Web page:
Should better golfers consider a more forgiving driver like Nelly Korda and Scottie Scheffler? (2024)

Question: I saw that Nelly Korda is using the most forgiving driver she can. I’m a good player with above average swing speed. Should I consider switching to a more forgiving driver, too?

Answer: There was a time not too long ago that the best players in the world gravitated toward the least forgiving drivers with the lowest launch angle and the least amount of spin with no built-in draw bias. Then came 2024, and the two best players on the planet right now, Scottie Scheffler and Nelly Korda, showed that it's possible to play world-class golf using a driver that, in Scheffler’s case, is designed for the masses (the TaylorMade Qi10) and, in Korda’s case, is designed for maximum forgiveness (Qi10 Max). Fellow TaylorMade staffer Rory McIlroy, who leads the PGA Tour in Total Driving, also uses the standard Qi10 model as opposed to the more compact, low-spinning Qi10 LS.

Dig a little deeper into the weekly driver usage on the professional tours and you find that drivers designed for maximum forgiveness are gaining popularity. Both Akshay Bhatia and Alex Noren have used the Callaway Paradym Ai Smoke Max D (draw). Cameron Champ has played Ping’s G430 Max 10K, which like the Qi10 Max has an ultra-high moment of inertia (stability on off-center hits). Chandler Phillips even is using a Pingf G430 LST that has a stock build, including the standard 55-gram shaft you might find on a floor model at Golf Galaxy.

Is there something for more advanced, faster-swinging golfers to learn here? It’s clear that most professional players are using drivers with greater stability on off-center hits than in the past. The reason isn’t because they decided to stop practicing. What has happened is that driver designs have gotten better. In the past, drivers that were designed to be forgiving often compromised playability because of their size and a center of gravity that was farther away from the face and higher to stabilize the head. A high CG means more spin on all shots—even dead-on-the-screws blasts. That’s a big negative for players with faster swings. At average tour speeds, too much spin can cost a player 10 yards or more.

RELATED: Why a shorter-length driver shaft can improve distance and accuracy.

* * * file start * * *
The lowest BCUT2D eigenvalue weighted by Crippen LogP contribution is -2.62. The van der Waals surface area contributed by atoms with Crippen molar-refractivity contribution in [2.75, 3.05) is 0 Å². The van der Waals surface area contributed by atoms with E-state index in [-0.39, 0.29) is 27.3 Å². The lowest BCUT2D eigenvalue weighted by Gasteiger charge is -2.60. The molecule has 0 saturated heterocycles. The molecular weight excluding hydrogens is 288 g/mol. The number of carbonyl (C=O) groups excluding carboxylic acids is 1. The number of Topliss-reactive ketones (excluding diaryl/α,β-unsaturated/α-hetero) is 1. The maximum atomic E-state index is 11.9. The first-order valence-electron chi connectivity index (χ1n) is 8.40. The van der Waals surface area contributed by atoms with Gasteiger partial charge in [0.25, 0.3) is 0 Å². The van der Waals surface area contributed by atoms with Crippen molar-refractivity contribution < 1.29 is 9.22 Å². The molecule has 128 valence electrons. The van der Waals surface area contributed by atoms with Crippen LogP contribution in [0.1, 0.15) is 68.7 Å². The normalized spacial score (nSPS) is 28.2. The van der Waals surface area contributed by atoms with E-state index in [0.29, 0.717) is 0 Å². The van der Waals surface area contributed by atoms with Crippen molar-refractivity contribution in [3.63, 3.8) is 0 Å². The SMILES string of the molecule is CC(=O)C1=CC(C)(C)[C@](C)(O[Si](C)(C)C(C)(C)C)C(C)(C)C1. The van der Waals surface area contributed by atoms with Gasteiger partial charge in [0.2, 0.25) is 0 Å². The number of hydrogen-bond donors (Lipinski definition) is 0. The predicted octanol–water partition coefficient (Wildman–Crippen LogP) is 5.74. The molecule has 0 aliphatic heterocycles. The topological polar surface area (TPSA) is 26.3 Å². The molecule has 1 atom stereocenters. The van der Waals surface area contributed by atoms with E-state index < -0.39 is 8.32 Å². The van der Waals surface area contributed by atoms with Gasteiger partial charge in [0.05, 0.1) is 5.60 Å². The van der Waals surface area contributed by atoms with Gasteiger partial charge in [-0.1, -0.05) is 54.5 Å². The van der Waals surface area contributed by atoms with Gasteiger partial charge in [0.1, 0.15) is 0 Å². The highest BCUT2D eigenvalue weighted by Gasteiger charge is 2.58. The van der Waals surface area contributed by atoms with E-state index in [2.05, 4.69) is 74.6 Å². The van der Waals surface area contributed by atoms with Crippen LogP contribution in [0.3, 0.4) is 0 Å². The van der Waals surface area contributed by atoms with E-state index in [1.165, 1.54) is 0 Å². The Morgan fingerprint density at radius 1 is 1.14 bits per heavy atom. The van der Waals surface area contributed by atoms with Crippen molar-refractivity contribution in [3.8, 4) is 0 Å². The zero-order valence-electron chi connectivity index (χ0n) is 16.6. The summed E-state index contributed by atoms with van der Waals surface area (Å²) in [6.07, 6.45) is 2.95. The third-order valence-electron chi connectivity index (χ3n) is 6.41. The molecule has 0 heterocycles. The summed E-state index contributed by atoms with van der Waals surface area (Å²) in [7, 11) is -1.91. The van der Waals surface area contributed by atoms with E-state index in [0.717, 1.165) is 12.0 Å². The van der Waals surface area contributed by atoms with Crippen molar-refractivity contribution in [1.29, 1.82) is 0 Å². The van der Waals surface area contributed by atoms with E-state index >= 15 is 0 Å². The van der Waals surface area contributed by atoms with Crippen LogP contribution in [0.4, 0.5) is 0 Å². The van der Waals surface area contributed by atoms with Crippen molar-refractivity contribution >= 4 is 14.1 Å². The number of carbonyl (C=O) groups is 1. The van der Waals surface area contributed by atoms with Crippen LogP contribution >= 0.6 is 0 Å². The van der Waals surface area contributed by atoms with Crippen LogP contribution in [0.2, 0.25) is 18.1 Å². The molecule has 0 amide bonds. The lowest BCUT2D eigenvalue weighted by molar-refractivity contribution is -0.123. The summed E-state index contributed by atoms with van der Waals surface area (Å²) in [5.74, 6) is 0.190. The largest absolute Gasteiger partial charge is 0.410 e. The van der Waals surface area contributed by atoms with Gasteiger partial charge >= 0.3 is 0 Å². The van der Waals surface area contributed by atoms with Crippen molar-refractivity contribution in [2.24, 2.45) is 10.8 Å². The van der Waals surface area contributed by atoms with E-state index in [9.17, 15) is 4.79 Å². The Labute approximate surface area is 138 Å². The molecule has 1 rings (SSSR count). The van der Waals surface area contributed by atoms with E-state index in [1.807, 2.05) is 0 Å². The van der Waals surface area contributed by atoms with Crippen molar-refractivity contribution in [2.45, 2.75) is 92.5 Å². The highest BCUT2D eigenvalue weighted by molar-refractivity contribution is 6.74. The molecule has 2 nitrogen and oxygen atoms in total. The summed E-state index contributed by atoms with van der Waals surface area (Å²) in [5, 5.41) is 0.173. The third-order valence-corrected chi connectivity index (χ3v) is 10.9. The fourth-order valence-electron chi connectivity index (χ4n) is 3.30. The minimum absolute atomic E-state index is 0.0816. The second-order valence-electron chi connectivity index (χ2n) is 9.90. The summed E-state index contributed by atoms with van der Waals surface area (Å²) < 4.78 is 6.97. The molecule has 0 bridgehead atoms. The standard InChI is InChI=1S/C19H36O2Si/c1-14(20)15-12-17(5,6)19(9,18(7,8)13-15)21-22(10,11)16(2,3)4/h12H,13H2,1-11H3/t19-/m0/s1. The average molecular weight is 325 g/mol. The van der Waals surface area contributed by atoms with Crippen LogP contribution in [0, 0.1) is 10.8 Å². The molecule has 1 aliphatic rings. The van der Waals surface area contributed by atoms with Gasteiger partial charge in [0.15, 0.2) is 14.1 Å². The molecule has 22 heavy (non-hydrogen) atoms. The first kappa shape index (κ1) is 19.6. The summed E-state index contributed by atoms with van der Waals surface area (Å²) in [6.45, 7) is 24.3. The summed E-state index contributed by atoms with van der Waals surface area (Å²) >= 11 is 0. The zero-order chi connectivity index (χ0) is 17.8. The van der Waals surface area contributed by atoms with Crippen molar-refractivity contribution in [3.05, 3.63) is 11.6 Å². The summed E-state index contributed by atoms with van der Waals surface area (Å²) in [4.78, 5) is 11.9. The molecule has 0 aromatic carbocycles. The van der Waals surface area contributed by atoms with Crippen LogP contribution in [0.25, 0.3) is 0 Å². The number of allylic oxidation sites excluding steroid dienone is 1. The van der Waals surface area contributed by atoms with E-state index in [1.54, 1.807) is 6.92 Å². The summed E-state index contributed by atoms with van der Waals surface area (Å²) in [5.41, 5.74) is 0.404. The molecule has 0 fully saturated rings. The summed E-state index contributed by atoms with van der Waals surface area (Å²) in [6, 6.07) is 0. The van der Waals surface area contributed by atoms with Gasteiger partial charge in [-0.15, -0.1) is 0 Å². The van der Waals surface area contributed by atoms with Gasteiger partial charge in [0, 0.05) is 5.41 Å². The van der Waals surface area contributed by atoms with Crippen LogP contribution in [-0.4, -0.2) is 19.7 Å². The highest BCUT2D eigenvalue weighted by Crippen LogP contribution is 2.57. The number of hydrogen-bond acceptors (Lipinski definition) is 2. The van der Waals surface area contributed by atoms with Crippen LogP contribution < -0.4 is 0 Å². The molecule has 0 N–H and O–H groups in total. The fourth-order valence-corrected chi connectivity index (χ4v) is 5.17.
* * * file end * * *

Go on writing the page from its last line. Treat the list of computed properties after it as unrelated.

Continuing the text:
However, this is changing. Thanks to the widespread use of weight-saving carbon composite in the body of new drivers, the CG isn't drifting back and higher as much as it used to, and that results in this combination of forgiveness with low spin. Scheffler, for example, is playing a more forgiving driver this year than he did two years ago, and his average spin rate has barely changed.

Although these forgiveness-focused drivers are certainly not the standard on tour, what their presence in the bags of some of the game’s best players suggests is that there is no right driver for a certain player skill level. Let’s repeat that: There is no handicap level or swing speed that eliminates considering almost any kind of driver. With dozens of models and multiple choices within the same brand, one of the things we stress during our Hot List player testing every year is this: Throw away your assumptions. Be prepared to be surprised.

RELATED: Which is more important for maximizing driver distance—the club or the ball?

As a matter of fact, when we look at how our high-swing-speed, low-handicap players at the Hot List fare with these game-improvement drivers, we find that some players did really well, and some did not. For example, Josh Macera, a 1-handicap with a swing speed of 119 miles per hour, averaged four more yards with the game-improvement drivers compared to all others. Jack Bingham, another 1-handicap who plays a natural fade and swings 110 miles per hour, saw more ball speed with the high-forgiveness drivers, including 12 more yards on average with the draw-biased Ping G430 SFT. Conversely, Wesley Gilmore, a plus-1 handicap, hit the forgiving drivers almost 10 yards shorter with a spin rate on one model that was more than 30 percent higher than his average across all drivers.

What this tells us is that the driver has become as individualized a club as the putter. Each player’s swing is going to find a driver with a particular shape and center-of-gravity location that makes his or her delivery more efficient, leading to a more explosive ball flight. This is what is called optimizing performance. You cannot find the right driver by guessing or assuming that what has always been your go-to isn’t going to change.

Chris Marchini, director of golf experience for Golf Galaxy and Dick’s Sporting Goods and the lead fitter at the Golf Digest Hot List, put it this way recently during a Golf Digest Happy Hour: “My advice is to go into a fitting totally agnostic. We see it at the Hot List Summit every year. We’re putting a club in someone’s hands that is far better optimized than what this player's handicap, swing speed or skill level might suggest, but it ends up producing the best ball flight for them.”

In other words, be open to the possibilities. It’s certainly worked for the two best players in the world.

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Should better golfers consider a more forgiving driver like Nelly Korda and Scottie Scheffler? (2024)

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